“We’ve been very effective in Afghanistan, and if we wanted to do a certain method of war, we would win that very quickly, but many, many, really, tens of millions of people would be killed, and we think it’s unnecessary,” Trump said. “But Australia’s been a great help to us in Afghanistan.”
He made similar comments in July during an Oval Office meeting with Pakistani Prime Minister Imran Khan. At that point, Trump claimed he could win the war “in a week” but said he did not want to go that route, because “I just don’t want to kill 10 million people.”
He later clarified that he had plans in reserve to drop enormous bombs on the country in an all-out military onslaught.
The U.S. military’s role in Afghanistan has been a continuing sore spot for Trump. Recent developments have left uncertain the administration’s strategy for achieving a political solution to the war and the U.S. troop withdrawals Trump has promised.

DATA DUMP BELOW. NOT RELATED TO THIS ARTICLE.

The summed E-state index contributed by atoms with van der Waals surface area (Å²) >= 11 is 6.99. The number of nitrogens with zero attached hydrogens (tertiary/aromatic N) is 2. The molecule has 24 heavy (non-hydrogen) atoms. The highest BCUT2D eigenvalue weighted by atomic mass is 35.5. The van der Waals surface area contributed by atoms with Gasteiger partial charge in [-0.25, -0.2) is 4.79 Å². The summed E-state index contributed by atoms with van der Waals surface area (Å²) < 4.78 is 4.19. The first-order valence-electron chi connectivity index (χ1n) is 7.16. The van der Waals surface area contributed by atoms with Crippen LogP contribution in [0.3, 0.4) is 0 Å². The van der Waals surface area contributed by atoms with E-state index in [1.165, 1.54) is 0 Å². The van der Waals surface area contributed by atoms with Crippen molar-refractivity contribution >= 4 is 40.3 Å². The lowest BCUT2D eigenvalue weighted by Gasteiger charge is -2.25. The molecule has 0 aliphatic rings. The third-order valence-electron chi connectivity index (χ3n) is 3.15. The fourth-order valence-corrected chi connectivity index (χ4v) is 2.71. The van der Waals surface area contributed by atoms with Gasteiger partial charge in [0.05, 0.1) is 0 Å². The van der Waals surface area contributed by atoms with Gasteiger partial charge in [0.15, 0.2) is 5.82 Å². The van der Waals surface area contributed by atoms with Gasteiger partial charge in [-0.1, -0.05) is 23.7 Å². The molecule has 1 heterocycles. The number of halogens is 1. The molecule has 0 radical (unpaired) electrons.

Earlier this month, Trump decided to call off a secret meeting he planned with Afghan and Taliban leaders to secure a peace deal, after a U.S. soldier was killed in a Taliban attack.
In late 2017, on the recommendation of his national security team, Trump increased the U.S. troop presence in Afghanistan from around 8,600 to around 14,000.
About 5,400 were to be withdrawn as part of a U.S.-Taliban agreement that was due to be signed after nearly a year of negotiations. In canceling the signing, which Trump had proposed be held at Camp David, he said that the talks were “dead.”
Anne Gearan and Karen DeYoung contributed to this report.